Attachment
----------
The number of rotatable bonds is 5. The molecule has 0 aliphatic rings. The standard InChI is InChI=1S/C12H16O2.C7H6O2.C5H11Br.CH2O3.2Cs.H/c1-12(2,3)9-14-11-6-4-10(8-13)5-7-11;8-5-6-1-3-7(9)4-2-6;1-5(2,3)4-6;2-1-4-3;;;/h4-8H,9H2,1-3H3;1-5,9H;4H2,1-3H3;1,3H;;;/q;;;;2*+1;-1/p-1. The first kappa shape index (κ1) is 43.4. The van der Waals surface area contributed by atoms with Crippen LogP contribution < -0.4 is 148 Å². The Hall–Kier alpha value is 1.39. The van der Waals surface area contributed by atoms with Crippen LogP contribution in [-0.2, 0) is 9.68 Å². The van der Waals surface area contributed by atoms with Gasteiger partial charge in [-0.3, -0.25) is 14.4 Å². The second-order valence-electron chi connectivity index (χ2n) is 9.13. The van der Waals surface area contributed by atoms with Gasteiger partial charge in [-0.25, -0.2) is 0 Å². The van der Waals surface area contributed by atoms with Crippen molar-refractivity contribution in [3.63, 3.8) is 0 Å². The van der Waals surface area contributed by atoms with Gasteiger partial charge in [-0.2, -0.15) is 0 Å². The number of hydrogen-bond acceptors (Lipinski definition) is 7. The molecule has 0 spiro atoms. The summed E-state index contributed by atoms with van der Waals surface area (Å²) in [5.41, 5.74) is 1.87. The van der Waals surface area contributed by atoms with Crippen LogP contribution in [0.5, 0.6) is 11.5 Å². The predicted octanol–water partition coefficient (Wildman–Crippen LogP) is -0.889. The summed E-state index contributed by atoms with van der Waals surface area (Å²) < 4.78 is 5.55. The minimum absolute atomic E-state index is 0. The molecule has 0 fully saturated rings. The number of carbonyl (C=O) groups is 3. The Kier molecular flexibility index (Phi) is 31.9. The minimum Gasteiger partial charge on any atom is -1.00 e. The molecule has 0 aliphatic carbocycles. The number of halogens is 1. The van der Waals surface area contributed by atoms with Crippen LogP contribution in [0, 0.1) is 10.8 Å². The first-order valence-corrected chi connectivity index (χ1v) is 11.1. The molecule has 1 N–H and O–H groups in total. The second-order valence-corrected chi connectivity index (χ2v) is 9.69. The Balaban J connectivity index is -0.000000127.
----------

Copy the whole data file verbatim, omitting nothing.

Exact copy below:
The number of rotatable bonds is 5. The molecule has 0 aliphatic rings. The standard InChI is InChI=1S/C12H16O2.C7H6O2.C5H11Br.CH2O3.2Cs.H/c1-12(2,3)9-14-11-6-4-10(8-13)5-7-11;8-5-6-1-3-7(9)4-2-6;1-5(2,3)4-6;2-1-4-3;;;/h4-8H,9H2,1-3H3;1-5,9H;4H2,1-3H3;1,3H;;;/q;;;;2*+1;-1/p-1. The first kappa shape index (κ1) is 43.4. The van der Waals surface area contributed by atoms with Crippen LogP contribution < -0.4 is 148 Å². The Hall–Kier alpha value is 1.39. The van der Waals surface area contributed by atoms with Crippen LogP contribution in [-0.2, 0) is 9.68 Å². The van der Waals surface area contributed by atoms with Gasteiger partial charge in [-0.3, -0.25) is 14.4 Å². The second-order valence-electron chi connectivity index (χ2n) is 9.13. The van der Waals surface area contributed by atoms with Gasteiger partial charge in [-0.25, -0.2) is 0 Å². The van der Waals surface area contributed by atoms with Crippen molar-refractivity contribution in [3.63, 3.8) is 0 Å². The van der Waals surface area contributed by atoms with Gasteiger partial charge in [-0.2, -0.15) is 0 Å². The number of hydrogen-bond acceptors (Lipinski definition) is 7. The molecule has 0 spiro atoms. The summed E-state index contributed by atoms with van der Waals surface area (Å²) in [5.41, 5.74) is 1.87. The van der Waals surface area contributed by atoms with Crippen LogP contribution in [0.5, 0.6) is 11.5 Å². The predicted octanol–water partition coefficient (Wildman–Crippen LogP) is -0.889. The summed E-state index contributed by atoms with van der Waals surface area (Å²) < 4.78 is 5.55. The minimum absolute atomic E-state index is 0. The molecule has 0 fully saturated rings. The number of carbonyl (C=O) groups is 3. The Kier molecular flexibility index (Phi) is 31.9. The minimum Gasteiger partial charge on any atom is -1.00 e. The molecule has 0 aliphatic carbocycles. The number of halogens is 1. The van der Waals surface area contributed by atoms with Crippen LogP contribution in [0, 0.1) is 10.8 Å². The first-order valence-corrected chi connectivity index (χ1v) is 11.1. The molecule has 1 N–H and O–H groups in total. The second-order valence-corrected chi connectivity index (χ2v) is 9.69. The Balaban J connectivity index is -0.000000127.